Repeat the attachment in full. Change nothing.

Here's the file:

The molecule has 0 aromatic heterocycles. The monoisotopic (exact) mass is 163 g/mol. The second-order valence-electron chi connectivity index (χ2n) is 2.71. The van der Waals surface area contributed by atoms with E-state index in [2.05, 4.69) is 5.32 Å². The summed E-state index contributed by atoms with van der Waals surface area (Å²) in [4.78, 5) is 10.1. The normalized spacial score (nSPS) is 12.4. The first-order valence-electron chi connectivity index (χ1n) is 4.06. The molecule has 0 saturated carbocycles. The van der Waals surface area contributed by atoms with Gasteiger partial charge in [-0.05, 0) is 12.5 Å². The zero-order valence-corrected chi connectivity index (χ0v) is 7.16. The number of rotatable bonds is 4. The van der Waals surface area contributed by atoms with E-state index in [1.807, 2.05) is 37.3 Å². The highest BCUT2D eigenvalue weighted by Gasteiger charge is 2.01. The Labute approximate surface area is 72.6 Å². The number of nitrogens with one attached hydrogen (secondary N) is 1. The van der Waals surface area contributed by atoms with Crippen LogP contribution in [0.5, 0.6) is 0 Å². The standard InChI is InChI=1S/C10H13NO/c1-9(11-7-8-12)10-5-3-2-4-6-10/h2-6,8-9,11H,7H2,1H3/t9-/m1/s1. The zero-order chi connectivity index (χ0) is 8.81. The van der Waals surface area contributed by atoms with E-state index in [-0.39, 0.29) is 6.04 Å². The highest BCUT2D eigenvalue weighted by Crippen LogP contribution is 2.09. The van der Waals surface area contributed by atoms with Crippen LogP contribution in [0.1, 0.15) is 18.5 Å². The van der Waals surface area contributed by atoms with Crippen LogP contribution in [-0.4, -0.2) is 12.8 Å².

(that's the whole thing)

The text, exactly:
The molecule has 0 aromatic heterocycles. The monoisotopic (exact) mass is 163 g/mol. The second-order valence-electron chi connectivity index (χ2n) is 2.71. The van der Waals surface area contributed by atoms with E-state index in [2.05, 4.69) is 5.32 Å². The summed E-state index contributed by atoms with van der Waals surface area (Å²) in [4.78, 5) is 10.1. The normalized spacial score (nSPS) is 12.4. The first-order valence-electron chi connectivity index (χ1n) is 4.06. The molecule has 0 saturated carbocycles. The van der Waals surface area contributed by atoms with Gasteiger partial charge in [-0.05, 0) is 12.5 Å². The zero-order valence-corrected chi connectivity index (χ0v) is 7.16. The number of rotatable bonds is 4. The van der Waals surface area contributed by atoms with E-state index in [1.807, 2.05) is 37.3 Å². The highest BCUT2D eigenvalue weighted by Gasteiger charge is 2.01. The Labute approximate surface area is 72.6 Å². The number of nitrogens with one attached hydrogen (secondary N) is 1. The van der Waals surface area contributed by atoms with Crippen LogP contribution in [0.5, 0.6) is 0 Å². The standard InChI is InChI=1S/C10H13NO/c1-9(11-7-8-12)10-5-3-2-4-6-10/h2-6,8-9,11H,7H2,1H3/t9-/m1/s1. The zero-order chi connectivity index (χ0) is 8.81. The van der Waals surface area contributed by atoms with E-state index in [-0.39, 0.29) is 6.04 Å². The highest BCUT2D eigenvalue weighted by Crippen LogP contribution is 2.09. The van der Waals surface area contributed by atoms with Crippen LogP contribution in [0.1, 0.15) is 18.5 Å². The van der Waals surface area contributed by atoms with Crippen LogP contribution in [-0.4, -0.2) is 12.8 Å².